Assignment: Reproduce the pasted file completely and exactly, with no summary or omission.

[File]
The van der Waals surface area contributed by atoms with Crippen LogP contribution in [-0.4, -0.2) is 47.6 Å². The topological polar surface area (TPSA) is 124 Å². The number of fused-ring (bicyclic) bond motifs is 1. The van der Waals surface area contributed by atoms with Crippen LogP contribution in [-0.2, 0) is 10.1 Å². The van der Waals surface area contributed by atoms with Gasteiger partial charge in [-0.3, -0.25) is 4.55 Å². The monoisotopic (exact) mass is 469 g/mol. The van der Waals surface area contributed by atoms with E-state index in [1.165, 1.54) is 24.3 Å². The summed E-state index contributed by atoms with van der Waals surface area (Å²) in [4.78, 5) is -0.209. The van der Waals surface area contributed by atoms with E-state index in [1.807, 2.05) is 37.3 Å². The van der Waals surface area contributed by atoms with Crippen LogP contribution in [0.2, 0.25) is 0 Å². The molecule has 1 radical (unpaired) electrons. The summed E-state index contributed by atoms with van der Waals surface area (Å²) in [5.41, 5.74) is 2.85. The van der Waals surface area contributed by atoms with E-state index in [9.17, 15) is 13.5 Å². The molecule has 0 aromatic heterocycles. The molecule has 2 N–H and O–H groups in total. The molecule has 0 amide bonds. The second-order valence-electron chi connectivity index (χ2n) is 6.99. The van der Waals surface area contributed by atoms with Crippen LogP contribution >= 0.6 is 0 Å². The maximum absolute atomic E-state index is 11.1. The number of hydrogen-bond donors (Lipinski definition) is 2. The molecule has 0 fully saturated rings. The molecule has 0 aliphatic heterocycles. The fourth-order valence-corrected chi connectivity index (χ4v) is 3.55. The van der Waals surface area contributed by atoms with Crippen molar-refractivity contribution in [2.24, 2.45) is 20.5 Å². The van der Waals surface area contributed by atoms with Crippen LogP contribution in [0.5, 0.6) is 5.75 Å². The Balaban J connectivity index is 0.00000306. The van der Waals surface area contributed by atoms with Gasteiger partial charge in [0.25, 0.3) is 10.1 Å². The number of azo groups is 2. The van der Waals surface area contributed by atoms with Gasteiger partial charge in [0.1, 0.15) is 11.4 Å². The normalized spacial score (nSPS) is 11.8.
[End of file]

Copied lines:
The van der Waals surface area contributed by atoms with Crippen LogP contribution in [-0.4, -0.2) is 47.6 Å². The topological polar surface area (TPSA) is 124 Å². The number of fused-ring (bicyclic) bond motifs is 1. The van der Waals surface area contributed by atoms with Crippen LogP contribution in [-0.2, 0) is 10.1 Å². The van der Waals surface area contributed by atoms with Gasteiger partial charge in [-0.3, -0.25) is 4.55 Å². The monoisotopic (exact) mass is 469 g/mol. The van der Waals surface area contributed by atoms with E-state index in [1.165, 1.54) is 24.3 Å². The summed E-state index contributed by atoms with van der Waals surface area (Å²) in [4.78, 5) is -0.209. The van der Waals surface area contributed by atoms with E-state index in [1.807, 2.05) is 37.3 Å². The van der Waals surface area contributed by atoms with Crippen LogP contribution in [0.2, 0.25) is 0 Å². The molecule has 1 radical (unpaired) electrons. The summed E-state index contributed by atoms with van der Waals surface area (Å²) in [5.41, 5.74) is 2.85. The van der Waals surface area contributed by atoms with E-state index in [9.17, 15) is 13.5 Å². The molecule has 0 aromatic heterocycles. The molecule has 2 N–H and O–H groups in total. The molecule has 0 amide bonds. The second-order valence-electron chi connectivity index (χ2n) is 6.99. The van der Waals surface area contributed by atoms with Crippen LogP contribution >= 0.6 is 0 Å². The maximum absolute atomic E-state index is 11.1. The number of hydrogen-bond donors (Lipinski definition) is 2. The molecule has 0 fully saturated rings. The molecule has 0 aliphatic heterocycles. The fourth-order valence-corrected chi connectivity index (χ4v) is 3.55. The van der Waals surface area contributed by atoms with Crippen molar-refractivity contribution in [2.24, 2.45) is 20.5 Å². The van der Waals surface area contributed by atoms with Crippen LogP contribution in [0.5, 0.6) is 5.75 Å². The Balaban J connectivity index is 0.00000306. The van der Waals surface area contributed by atoms with Gasteiger partial charge in [0.25, 0.3) is 10.1 Å². The number of azo groups is 2. The van der Waals surface area contributed by atoms with Gasteiger partial charge in [0.1, 0.15) is 11.4 Å². The normalized spacial score (nSPS) is 11.8.